Editorial: Failure to communicate

Seeking School Superintendent Karen Baldwin’s resignation must not have been an easy decision for the Board of Education to make, but it was the right call.

In today’s world, technology has made “cut and paste” practices easier, probably more common, and perhaps even more accepted. But it is still wrong.

Students are warned not to plagiarize. They’re punished for it if caught. It is, after all, stealing someone else’s work. For the superintendent of schools to be caught in the act is simply not acceptable.

Dr. Baldwin’s tenure as superintendent and the circumstances of her departure raise an issue the school board should focus on as it seeks a new $200,000-plus-per-year leader for the school system: the ability to communicate.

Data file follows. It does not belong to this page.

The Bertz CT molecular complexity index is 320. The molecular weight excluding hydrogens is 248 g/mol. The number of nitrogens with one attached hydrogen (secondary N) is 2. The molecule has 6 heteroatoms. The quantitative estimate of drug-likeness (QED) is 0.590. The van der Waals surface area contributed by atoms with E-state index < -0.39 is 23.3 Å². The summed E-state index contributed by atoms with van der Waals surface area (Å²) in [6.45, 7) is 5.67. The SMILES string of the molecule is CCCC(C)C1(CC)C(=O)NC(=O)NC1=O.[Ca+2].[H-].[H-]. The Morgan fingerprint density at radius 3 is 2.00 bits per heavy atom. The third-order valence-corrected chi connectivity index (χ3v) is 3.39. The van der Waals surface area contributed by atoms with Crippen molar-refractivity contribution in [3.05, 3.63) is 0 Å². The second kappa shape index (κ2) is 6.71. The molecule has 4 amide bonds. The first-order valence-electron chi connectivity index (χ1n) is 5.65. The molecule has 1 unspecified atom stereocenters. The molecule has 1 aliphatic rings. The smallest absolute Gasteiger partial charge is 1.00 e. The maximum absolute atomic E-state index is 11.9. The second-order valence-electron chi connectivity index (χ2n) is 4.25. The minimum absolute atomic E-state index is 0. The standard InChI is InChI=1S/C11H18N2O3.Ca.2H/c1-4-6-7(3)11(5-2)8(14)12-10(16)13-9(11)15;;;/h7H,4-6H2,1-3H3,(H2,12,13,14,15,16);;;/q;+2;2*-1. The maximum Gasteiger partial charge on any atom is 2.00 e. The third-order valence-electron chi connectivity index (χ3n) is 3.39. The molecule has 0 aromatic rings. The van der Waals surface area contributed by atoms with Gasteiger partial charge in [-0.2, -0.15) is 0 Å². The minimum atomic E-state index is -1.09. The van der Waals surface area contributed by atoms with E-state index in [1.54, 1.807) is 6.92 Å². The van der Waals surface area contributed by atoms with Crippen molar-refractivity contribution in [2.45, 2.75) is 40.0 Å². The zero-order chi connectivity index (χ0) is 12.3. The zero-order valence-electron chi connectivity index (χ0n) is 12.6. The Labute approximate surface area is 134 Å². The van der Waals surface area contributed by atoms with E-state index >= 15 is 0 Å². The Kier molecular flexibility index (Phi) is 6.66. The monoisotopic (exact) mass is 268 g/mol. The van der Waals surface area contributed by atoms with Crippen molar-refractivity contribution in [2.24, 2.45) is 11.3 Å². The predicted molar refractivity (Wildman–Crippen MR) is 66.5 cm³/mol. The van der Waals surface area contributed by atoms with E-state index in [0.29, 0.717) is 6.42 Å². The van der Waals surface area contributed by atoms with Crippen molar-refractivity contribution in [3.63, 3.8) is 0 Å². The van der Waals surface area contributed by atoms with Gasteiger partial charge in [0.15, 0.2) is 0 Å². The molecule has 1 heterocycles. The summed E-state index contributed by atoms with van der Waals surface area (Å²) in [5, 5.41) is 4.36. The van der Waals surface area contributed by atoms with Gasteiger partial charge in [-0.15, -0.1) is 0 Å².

Ridgefielders who listened to the tortured bureaucratic jargon that so often dominated discussion at school board meetings in recent years may well wonder if the instinct to borrow words didn’t mask a lack of confidence in simple speech — the good old-fashioned practice of saying things in a way people can actually understand.

It’s hard not to wonder how the school board, back when it was last hiring a superintendent, didn’t see the reliance on bureaucratic edu-babble as a red flag.

This time around, it should remember that mistake, and be skeptical of candidates who seem estranged from direct statements and simple declarative sentences.